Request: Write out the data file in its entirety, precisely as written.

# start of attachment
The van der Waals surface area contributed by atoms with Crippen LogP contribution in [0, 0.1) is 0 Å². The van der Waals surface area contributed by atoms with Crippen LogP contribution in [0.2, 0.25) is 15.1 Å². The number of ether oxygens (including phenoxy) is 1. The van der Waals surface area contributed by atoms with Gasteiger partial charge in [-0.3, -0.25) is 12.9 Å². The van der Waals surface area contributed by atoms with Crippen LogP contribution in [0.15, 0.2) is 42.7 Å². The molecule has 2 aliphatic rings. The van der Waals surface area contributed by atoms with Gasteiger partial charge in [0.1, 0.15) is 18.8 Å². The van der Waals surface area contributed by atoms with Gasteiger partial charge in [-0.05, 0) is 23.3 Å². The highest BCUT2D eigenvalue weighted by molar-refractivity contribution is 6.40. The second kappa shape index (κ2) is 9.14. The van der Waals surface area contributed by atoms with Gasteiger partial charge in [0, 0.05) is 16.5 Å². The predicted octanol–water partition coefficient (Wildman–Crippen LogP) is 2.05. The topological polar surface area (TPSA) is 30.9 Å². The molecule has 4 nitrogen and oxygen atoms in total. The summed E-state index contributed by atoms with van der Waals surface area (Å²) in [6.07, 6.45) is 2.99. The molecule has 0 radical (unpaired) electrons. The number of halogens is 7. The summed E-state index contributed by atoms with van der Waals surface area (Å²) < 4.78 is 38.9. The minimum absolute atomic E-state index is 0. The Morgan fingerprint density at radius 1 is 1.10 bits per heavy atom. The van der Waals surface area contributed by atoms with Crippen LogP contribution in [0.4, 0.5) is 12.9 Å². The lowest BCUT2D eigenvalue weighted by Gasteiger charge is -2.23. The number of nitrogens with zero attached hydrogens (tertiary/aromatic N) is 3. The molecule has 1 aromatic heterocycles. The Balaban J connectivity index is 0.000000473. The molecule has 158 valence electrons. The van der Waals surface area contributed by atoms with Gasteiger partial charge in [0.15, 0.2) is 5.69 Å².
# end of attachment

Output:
The van der Waals surface area contributed by atoms with Crippen LogP contribution in [0, 0.1) is 0 Å². The van der Waals surface area contributed by atoms with Crippen LogP contribution in [0.2, 0.25) is 15.1 Å². The number of ether oxygens (including phenoxy) is 1. The van der Waals surface area contributed by atoms with Gasteiger partial charge in [-0.3, -0.25) is 12.9 Å². The van der Waals surface area contributed by atoms with Crippen LogP contribution in [0.15, 0.2) is 42.7 Å². The molecule has 2 aliphatic rings. The van der Waals surface area contributed by atoms with Gasteiger partial charge in [0.1, 0.15) is 18.8 Å². The van der Waals surface area contributed by atoms with Gasteiger partial charge in [-0.05, 0) is 23.3 Å². The highest BCUT2D eigenvalue weighted by molar-refractivity contribution is 6.40. The second kappa shape index (κ2) is 9.14. The van der Waals surface area contributed by atoms with Gasteiger partial charge in [0, 0.05) is 16.5 Å². The predicted octanol–water partition coefficient (Wildman–Crippen LogP) is 2.05. The topological polar surface area (TPSA) is 30.9 Å². The molecule has 4 nitrogen and oxygen atoms in total. The summed E-state index contributed by atoms with van der Waals surface area (Å²) in [6.07, 6.45) is 2.99. The molecule has 0 radical (unpaired) electrons. The number of halogens is 7. The summed E-state index contributed by atoms with van der Waals surface area (Å²) < 4.78 is 38.9. The minimum absolute atomic E-state index is 0. The Morgan fingerprint density at radius 1 is 1.10 bits per heavy atom. The van der Waals surface area contributed by atoms with Crippen LogP contribution in [0.4, 0.5) is 12.9 Å². The lowest BCUT2D eigenvalue weighted by Gasteiger charge is -2.23. The number of nitrogens with zero attached hydrogens (tertiary/aromatic N) is 3. The molecule has 1 aromatic heterocycles. The Balaban J connectivity index is 0.000000473. The molecule has 158 valence electrons. The van der Waals surface area contributed by atoms with Gasteiger partial charge in [0.15, 0.2) is 5.69 Å².